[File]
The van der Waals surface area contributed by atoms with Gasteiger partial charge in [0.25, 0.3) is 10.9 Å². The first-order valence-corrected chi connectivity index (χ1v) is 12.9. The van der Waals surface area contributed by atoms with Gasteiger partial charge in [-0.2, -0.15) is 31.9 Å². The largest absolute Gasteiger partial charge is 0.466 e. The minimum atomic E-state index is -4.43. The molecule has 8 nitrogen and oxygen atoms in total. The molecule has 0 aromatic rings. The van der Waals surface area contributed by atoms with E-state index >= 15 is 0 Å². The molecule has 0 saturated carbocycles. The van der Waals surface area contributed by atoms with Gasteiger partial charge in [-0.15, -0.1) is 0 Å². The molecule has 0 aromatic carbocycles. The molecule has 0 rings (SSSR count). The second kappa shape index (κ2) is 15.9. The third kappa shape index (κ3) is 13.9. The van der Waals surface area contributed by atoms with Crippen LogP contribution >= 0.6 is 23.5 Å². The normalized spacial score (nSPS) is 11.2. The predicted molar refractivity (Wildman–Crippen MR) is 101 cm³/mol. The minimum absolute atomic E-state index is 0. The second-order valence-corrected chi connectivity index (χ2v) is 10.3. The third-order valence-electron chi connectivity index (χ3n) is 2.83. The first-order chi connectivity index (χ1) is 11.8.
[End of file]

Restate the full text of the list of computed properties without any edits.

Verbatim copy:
The van der Waals surface area contributed by atoms with Gasteiger partial charge in [0.25, 0.3) is 10.9 Å². The first-order valence-corrected chi connectivity index (χ1v) is 12.9. The van der Waals surface area contributed by atoms with Gasteiger partial charge in [-0.2, -0.15) is 31.9 Å². The largest absolute Gasteiger partial charge is 0.466 e. The minimum atomic E-state index is -4.43. The molecule has 8 nitrogen and oxygen atoms in total. The molecule has 0 aromatic rings. The van der Waals surface area contributed by atoms with E-state index >= 15 is 0 Å². The molecule has 0 saturated carbocycles. The van der Waals surface area contributed by atoms with Gasteiger partial charge in [-0.15, -0.1) is 0 Å². The molecule has 0 aromatic carbocycles. The molecule has 0 rings (SSSR count). The second kappa shape index (κ2) is 15.9. The third kappa shape index (κ3) is 13.9. The van der Waals surface area contributed by atoms with Crippen LogP contribution >= 0.6 is 23.5 Å². The normalized spacial score (nSPS) is 11.2. The predicted molar refractivity (Wildman–Crippen MR) is 101 cm³/mol. The minimum absolute atomic E-state index is 0. The second-order valence-corrected chi connectivity index (χ2v) is 10.3. The third-order valence-electron chi connectivity index (χ3n) is 2.83. The first-order chi connectivity index (χ1) is 11.8.